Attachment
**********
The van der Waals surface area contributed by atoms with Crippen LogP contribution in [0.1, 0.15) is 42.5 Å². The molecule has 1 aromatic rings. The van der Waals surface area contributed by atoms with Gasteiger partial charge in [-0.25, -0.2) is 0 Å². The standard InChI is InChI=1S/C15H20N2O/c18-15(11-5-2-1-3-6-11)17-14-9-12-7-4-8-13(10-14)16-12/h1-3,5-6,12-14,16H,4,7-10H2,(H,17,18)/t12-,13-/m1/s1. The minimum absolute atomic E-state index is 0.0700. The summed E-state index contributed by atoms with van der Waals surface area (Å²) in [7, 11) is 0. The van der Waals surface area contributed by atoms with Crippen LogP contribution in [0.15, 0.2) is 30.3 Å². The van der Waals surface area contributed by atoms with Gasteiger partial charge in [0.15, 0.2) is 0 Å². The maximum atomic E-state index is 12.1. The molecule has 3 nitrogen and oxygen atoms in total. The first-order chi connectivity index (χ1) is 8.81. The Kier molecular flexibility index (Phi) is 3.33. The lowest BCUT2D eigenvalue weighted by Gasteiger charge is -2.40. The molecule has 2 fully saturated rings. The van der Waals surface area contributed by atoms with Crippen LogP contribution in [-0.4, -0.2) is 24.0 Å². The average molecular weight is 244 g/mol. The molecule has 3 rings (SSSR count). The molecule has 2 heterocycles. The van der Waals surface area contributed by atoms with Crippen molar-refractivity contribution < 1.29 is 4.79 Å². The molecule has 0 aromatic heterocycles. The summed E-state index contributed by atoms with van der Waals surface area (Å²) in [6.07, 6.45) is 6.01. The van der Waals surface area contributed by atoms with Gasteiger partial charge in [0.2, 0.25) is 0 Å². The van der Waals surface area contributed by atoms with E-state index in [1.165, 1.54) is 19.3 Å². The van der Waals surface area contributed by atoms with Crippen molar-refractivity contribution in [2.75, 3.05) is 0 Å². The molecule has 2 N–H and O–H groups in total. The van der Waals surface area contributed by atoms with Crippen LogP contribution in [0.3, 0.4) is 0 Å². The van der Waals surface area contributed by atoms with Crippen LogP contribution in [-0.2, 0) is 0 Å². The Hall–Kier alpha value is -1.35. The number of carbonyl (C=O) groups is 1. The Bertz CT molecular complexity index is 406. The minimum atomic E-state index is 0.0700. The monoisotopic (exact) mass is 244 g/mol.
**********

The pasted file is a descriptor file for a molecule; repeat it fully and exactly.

The van der Waals surface area contributed by atoms with Crippen LogP contribution in [0.1, 0.15) is 42.5 Å². The molecule has 1 aromatic rings. The van der Waals surface area contributed by atoms with Gasteiger partial charge in [-0.25, -0.2) is 0 Å². The standard InChI is InChI=1S/C15H20N2O/c18-15(11-5-2-1-3-6-11)17-14-9-12-7-4-8-13(10-14)16-12/h1-3,5-6,12-14,16H,4,7-10H2,(H,17,18)/t12-,13-/m1/s1. The minimum absolute atomic E-state index is 0.0700. The summed E-state index contributed by atoms with van der Waals surface area (Å²) in [7, 11) is 0. The van der Waals surface area contributed by atoms with Crippen LogP contribution in [0.15, 0.2) is 30.3 Å². The van der Waals surface area contributed by atoms with Gasteiger partial charge in [0.15, 0.2) is 0 Å². The maximum atomic E-state index is 12.1. The molecule has 3 nitrogen and oxygen atoms in total. The first-order chi connectivity index (χ1) is 8.81. The Kier molecular flexibility index (Phi) is 3.33. The lowest BCUT2D eigenvalue weighted by Gasteiger charge is -2.40. The molecule has 2 fully saturated rings. The van der Waals surface area contributed by atoms with Crippen LogP contribution in [-0.4, -0.2) is 24.0 Å². The average molecular weight is 244 g/mol. The molecule has 3 rings (SSSR count). The molecule has 2 heterocycles. The van der Waals surface area contributed by atoms with Crippen molar-refractivity contribution < 1.29 is 4.79 Å². The molecule has 0 aromatic heterocycles. The summed E-state index contributed by atoms with van der Waals surface area (Å²) in [6.07, 6.45) is 6.01. The van der Waals surface area contributed by atoms with Gasteiger partial charge in [0.2, 0.25) is 0 Å². The van der Waals surface area contributed by atoms with E-state index in [1.165, 1.54) is 19.3 Å². The van der Waals surface area contributed by atoms with Crippen molar-refractivity contribution in [2.75, 3.05) is 0 Å². The molecule has 2 N–H and O–H groups in total. The van der Waals surface area contributed by atoms with Crippen LogP contribution in [0.3, 0.4) is 0 Å². The van der Waals surface area contributed by atoms with Crippen LogP contribution in [-0.2, 0) is 0 Å². The Hall–Kier alpha value is -1.35. The number of carbonyl (C=O) groups is 1. The Bertz CT molecular complexity index is 406. The minimum atomic E-state index is 0.0700. The monoisotopic (exact) mass is 244 g/mol.